- Maintain Confidentiality: If you wish to remain anonymous, discuss strategies with your attorney to ensure confidentiality throughout the complaint process.
- Document Everything: Keep a detailed record of all relevant information, including dates, times, conversations, and any actions taken by you or others involved. This documentation will be crucial when filing your complaint and during any subsequent investigations.
- Organize Your Information: Arrange your evidence and documentation in a clear and logical manner. Create a comprehensive summary or timeline of events to present a coherent account of the misconduct or violations.
- Prepare a Complaint: Draft a clear, concise, and factual complaint that outlines the alleged violations or misconduct. Include specific details and reference the supporting evidence you have gathered. Avoid including personal opinions or speculation.
- Learn the Potential Risks: Assess any potential risks associated with filing a whistleblower complaint, such as retaliation or confidentiality breaches. Work with your attorney to understand the protections available under the SEC whistleblower program and develop strategies to mitigate risks.
- Submit the complaint: Follow the SEC’s guidelines for submitting an internal SEC whistleblower complaint. This may involve completing the online Form TCR or submitting your complaint via mail or fax, as instructed by the SEC.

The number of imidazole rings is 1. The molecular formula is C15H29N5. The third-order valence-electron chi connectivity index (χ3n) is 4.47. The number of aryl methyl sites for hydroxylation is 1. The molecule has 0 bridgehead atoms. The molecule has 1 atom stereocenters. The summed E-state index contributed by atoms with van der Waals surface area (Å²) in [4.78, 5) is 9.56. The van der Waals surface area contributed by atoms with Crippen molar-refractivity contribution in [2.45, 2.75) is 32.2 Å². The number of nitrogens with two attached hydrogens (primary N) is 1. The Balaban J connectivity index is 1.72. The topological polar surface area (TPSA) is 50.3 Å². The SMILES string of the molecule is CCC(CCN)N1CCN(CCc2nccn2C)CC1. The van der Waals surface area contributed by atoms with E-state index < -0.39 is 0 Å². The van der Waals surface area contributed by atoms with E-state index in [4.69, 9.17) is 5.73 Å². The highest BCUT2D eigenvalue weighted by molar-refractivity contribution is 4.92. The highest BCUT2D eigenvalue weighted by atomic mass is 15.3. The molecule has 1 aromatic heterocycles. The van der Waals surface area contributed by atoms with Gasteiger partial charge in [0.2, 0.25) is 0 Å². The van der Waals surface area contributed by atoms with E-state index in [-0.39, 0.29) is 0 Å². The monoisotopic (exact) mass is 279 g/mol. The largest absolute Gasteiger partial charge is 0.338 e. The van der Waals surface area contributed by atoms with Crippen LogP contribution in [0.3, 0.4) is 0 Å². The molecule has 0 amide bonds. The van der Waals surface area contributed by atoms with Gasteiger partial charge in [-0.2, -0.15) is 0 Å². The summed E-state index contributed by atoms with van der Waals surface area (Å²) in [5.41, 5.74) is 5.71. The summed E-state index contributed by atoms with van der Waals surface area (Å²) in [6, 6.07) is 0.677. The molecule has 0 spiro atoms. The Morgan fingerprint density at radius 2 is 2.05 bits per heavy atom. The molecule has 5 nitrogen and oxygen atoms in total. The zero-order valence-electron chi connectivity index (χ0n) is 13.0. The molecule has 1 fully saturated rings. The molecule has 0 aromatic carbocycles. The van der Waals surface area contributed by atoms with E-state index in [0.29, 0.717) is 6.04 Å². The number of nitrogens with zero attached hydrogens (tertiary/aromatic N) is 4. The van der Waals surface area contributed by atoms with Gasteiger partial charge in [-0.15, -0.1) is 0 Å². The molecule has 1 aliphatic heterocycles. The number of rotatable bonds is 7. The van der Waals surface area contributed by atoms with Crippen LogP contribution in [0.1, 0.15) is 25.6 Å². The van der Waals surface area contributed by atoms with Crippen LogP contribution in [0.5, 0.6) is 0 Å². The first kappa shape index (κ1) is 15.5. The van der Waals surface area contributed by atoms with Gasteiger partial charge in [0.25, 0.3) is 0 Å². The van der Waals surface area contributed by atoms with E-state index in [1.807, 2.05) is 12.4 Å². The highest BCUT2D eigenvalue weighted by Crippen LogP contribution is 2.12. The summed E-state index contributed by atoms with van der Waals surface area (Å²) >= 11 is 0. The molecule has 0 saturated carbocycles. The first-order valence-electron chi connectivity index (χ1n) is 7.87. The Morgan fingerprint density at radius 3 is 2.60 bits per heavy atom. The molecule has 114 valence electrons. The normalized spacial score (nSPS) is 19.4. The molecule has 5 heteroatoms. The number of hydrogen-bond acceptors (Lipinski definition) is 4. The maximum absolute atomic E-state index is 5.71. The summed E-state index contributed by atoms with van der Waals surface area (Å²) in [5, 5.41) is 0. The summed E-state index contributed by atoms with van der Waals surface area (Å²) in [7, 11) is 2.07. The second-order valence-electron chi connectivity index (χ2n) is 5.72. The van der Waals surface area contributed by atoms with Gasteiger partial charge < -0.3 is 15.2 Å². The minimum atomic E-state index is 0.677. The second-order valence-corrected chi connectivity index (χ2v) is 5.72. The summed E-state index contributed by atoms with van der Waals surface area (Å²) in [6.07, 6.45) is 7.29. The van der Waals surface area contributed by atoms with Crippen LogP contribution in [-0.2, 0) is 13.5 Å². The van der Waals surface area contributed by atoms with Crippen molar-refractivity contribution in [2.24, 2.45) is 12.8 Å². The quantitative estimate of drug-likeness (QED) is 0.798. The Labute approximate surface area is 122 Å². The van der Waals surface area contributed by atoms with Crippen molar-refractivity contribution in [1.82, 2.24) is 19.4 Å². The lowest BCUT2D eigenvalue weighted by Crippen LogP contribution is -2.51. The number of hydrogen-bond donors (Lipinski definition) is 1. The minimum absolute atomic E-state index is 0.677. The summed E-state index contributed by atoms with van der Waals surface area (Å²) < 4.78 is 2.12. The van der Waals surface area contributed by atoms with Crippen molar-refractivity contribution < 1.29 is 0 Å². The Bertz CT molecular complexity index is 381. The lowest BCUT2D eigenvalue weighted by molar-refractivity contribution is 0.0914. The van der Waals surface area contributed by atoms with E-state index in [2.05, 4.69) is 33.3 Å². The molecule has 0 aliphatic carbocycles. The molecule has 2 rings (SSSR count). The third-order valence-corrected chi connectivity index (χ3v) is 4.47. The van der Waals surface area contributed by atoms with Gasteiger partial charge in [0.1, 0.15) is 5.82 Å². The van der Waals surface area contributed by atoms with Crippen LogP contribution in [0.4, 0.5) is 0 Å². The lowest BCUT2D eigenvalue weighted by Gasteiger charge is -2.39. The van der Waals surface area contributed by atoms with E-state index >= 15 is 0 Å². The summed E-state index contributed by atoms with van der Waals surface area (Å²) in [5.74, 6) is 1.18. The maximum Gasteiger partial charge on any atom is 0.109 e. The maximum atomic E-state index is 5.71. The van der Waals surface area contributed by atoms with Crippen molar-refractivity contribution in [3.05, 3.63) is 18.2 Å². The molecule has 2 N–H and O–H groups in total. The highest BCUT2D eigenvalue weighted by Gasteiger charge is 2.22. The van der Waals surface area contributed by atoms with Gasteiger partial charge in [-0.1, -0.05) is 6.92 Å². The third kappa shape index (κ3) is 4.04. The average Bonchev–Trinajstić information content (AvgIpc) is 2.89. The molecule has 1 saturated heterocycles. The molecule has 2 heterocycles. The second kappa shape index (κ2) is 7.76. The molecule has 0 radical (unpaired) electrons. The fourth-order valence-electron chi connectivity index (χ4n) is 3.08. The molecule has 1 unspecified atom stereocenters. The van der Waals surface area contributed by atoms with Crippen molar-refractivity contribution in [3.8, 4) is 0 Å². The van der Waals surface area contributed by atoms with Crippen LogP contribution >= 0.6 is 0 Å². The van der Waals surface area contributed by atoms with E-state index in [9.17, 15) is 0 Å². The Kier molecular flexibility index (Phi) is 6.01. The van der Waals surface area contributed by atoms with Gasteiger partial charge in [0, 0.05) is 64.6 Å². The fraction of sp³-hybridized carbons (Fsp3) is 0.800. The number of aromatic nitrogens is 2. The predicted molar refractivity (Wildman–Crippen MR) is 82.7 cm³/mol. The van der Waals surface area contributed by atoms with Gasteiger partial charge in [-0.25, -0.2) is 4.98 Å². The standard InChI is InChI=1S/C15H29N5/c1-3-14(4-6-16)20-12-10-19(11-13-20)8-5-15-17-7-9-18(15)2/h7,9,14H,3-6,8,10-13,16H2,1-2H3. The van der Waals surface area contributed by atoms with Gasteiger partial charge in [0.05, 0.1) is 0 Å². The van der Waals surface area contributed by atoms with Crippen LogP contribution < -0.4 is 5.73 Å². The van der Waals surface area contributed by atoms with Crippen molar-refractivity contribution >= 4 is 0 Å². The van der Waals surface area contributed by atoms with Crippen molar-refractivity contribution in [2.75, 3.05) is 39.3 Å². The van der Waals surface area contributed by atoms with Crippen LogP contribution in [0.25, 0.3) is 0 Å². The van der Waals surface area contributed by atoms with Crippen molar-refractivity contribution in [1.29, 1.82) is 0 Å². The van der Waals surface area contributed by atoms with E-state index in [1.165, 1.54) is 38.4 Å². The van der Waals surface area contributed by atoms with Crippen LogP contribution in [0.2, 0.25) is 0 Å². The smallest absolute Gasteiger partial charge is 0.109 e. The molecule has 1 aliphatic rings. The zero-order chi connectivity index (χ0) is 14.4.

How Much Do SEC Whistleblowers Get Paid?
SEC whistleblowers can be eligible for financial rewards if their information leads to successful enforcement actions resulting in monetary sanctions exceeding $1 million. The SEC whistleblower program offers a range of 10% to 30% of the total monetary sanctions collected as a reward to eligible whistleblowers.
The exact amount awarded depends on various factors, including the significance of the information provided, the assistance provided to the SEC, and the degree of cooperation during the investigation. The SEC maintains confidentiality about the specific amounts awarded to individual whistleblowers in effort to protect their identities.
Are SEC Whistleblower Complaints public?
SEC whistleblower complaints are generally confidential and not made public as the SEC takes the confidentiality of whistleblower information seriously and has established measures to protect their identities. The SEC’s whistleblower program allows individuals to submit tips, complaints, or referrals while maintaining their anonymity if desired. The SEC will not disclose information that could reveal the identity of a whistleblower unless required by law or in certain limited circumstances.
However, it’s important to note that if the SEC initiates an enforcement action based on the information provided by a whistleblower, the details of the case may become public during the course of the legal proceedings.
Choosing the Right SEC Whistleblower Lawyer
Young Law Group has aided whistleblowers help the government recover over $3 billion dollars. If you have evidence of a violation of SEC rules, call Young Law Group at 1-800-590-4116 or complete our online form for a free, confidential consultation with one of our SEC whistleblower attorneys.